With respect to each Project, the partnership will partner with one or more oil and gas operators, in each case, subject to a participation agreement (including, in each case, an attached operating agreement) (each, a “Participation Agreement”). Each Participation Agreement generally provides that the related operator will conduct and direct, and have full control of, all operations with respect to specified oil and natural gas prospects within one or more Projects.

The IPO suggests interest in the Hunton from outside investors, and perhaps we will get a transaction that will help put some numbers to Equal’s Hunton land.

The Strategic Review

I have very little in the way of insights.  It’s a wildcard and I don’t know how it plays out.   However, to speak more generally, I am both more confident in a positive conclusion to the review and less concerned about the fall out of a fruitless conclusion now then I was back in May.  Money has begun to flow back into the resource market.   You can see it in the stock prices of speculative issues and I have had heard it from a number of sources in the industry.  A thaw is occurring.  Assuming this continues, investments will no longer be valued only on the basis of what they could immediately fetch in sale and sales will be more readily found.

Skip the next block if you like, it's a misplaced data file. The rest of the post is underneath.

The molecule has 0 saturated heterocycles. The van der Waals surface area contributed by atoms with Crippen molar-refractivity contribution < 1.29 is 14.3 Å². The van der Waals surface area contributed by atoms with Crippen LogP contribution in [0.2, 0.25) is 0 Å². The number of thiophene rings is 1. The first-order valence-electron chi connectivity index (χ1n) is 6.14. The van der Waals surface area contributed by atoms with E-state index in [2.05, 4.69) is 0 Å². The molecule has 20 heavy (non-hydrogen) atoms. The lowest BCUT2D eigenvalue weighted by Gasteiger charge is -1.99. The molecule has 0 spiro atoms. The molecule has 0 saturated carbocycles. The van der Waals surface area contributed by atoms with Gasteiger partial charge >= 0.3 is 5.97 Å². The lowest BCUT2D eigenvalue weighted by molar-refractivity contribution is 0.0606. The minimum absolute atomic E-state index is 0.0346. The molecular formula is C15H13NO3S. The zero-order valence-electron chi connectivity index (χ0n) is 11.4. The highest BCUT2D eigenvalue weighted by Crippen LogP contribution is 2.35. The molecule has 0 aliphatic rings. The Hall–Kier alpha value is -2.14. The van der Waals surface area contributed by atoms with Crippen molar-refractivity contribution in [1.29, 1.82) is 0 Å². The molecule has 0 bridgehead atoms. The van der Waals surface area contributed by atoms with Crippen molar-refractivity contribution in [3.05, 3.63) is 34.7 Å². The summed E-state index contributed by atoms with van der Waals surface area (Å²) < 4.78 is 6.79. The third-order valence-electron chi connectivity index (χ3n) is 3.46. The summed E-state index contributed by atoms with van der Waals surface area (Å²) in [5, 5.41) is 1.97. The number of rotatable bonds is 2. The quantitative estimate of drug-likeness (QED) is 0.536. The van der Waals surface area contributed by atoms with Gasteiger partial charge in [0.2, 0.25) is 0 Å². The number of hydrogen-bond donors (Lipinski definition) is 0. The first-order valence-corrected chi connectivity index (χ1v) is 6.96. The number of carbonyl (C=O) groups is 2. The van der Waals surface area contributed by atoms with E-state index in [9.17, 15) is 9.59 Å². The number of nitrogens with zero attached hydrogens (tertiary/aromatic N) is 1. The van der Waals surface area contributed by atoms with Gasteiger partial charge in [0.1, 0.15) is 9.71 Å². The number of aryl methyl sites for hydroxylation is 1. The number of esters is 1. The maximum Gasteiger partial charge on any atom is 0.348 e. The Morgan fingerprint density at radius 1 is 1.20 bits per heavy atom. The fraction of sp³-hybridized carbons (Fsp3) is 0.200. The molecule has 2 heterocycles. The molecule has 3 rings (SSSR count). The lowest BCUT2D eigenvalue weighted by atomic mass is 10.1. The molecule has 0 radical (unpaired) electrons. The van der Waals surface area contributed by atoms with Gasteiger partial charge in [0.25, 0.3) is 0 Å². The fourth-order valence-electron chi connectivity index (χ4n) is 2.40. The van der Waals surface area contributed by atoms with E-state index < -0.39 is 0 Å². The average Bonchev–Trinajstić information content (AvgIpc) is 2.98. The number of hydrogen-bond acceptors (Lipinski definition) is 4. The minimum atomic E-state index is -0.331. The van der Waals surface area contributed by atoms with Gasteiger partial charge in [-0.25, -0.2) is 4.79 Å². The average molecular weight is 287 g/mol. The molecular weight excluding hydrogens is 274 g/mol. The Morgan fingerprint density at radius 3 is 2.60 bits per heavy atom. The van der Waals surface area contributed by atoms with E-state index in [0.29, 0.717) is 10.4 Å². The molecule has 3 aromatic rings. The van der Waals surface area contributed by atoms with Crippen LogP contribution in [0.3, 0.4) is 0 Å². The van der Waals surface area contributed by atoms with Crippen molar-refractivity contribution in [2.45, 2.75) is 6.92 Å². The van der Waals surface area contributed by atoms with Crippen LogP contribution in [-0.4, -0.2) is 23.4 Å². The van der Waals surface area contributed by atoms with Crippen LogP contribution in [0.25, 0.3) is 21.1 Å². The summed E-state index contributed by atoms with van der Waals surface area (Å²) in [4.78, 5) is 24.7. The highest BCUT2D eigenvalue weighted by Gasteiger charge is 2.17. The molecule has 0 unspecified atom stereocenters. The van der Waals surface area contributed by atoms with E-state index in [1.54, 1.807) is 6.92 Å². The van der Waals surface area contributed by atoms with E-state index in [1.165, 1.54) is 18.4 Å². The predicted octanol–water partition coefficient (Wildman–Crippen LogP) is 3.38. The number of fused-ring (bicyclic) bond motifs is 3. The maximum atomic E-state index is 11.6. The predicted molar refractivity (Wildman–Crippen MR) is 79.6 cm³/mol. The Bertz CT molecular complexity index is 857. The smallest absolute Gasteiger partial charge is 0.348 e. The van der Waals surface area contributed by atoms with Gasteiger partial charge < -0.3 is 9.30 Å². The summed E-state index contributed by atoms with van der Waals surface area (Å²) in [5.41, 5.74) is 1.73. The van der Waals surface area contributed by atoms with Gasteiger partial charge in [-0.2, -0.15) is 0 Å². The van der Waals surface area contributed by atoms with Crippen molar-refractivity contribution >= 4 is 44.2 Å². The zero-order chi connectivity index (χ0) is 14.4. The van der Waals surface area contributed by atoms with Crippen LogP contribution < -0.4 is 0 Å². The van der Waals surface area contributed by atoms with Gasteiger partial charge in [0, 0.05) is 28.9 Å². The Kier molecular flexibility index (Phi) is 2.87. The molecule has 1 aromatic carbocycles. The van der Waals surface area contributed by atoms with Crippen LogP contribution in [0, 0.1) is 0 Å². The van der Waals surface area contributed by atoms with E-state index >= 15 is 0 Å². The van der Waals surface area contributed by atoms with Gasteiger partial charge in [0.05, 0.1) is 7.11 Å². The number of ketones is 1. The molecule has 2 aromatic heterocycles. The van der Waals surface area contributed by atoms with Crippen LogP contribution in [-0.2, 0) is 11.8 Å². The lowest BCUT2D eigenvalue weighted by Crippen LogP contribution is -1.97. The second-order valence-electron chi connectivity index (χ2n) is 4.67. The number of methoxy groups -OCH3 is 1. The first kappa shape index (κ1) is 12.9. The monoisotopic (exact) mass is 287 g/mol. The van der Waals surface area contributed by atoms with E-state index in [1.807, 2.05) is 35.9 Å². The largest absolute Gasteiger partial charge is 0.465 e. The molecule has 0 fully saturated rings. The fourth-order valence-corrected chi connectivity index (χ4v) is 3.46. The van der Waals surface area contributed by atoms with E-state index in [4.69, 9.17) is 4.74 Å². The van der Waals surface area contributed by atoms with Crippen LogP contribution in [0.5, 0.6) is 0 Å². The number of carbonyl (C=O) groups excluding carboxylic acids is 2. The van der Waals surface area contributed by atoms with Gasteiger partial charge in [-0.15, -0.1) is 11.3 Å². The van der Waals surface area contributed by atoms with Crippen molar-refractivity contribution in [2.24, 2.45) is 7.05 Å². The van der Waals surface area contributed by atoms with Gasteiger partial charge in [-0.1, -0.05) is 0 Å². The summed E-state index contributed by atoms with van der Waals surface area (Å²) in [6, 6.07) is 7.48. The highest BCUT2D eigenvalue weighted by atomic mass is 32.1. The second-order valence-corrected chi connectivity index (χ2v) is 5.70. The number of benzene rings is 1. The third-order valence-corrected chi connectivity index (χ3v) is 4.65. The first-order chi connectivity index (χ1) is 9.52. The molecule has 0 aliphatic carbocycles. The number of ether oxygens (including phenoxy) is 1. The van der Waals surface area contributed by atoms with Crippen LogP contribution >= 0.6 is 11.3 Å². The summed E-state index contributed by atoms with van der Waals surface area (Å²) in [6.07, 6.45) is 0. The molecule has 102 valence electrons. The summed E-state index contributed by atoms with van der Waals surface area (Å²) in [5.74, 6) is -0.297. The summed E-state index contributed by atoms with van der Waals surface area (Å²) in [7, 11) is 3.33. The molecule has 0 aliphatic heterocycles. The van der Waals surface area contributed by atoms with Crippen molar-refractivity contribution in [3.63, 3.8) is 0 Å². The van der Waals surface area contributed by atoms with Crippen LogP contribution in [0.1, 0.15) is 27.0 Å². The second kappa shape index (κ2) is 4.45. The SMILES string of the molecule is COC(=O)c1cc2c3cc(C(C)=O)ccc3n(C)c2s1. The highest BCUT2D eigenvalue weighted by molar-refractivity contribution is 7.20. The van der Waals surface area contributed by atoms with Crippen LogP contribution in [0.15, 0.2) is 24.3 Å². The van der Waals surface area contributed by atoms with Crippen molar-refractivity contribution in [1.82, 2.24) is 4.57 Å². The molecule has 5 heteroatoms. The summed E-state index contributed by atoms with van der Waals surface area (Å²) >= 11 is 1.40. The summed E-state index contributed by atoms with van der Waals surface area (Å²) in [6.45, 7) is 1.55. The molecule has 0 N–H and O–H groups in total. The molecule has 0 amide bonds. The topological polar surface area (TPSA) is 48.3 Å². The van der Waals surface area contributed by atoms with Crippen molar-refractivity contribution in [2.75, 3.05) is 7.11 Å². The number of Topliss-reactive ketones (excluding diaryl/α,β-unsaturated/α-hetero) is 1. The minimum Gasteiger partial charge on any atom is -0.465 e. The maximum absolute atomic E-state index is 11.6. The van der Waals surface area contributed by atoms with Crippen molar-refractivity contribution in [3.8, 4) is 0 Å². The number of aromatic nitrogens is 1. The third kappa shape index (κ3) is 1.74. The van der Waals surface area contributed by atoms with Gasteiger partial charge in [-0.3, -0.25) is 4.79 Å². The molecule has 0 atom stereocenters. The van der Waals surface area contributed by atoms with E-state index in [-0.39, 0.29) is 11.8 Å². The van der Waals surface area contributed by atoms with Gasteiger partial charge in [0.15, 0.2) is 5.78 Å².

Spending within cash

The last point I want to make on Equal is that they are within a rare breed of oil and gas juniors that is mostly spending within their cash flow.   I’ve spoke about it before; too many juniors outspend their cash flow (sometimes by multiples) and end up with huge debts that can’t be repaid without significant dilution.  When I look around the junior universe I see many companies following the same path that Arcan Resources did; trying to build production by raising debt, and at some point I expect these companies to hit the same debt wall that Arcan did.

Equal, on the other hand, has been conservatively managing its cash flow.  While not perfect, they have been doing an admirable job of limiting expenditures to be mostly in line with cash generation, and this in a declining commodity price environment.  I’ll leave you with a simple chart of cash in and cash out.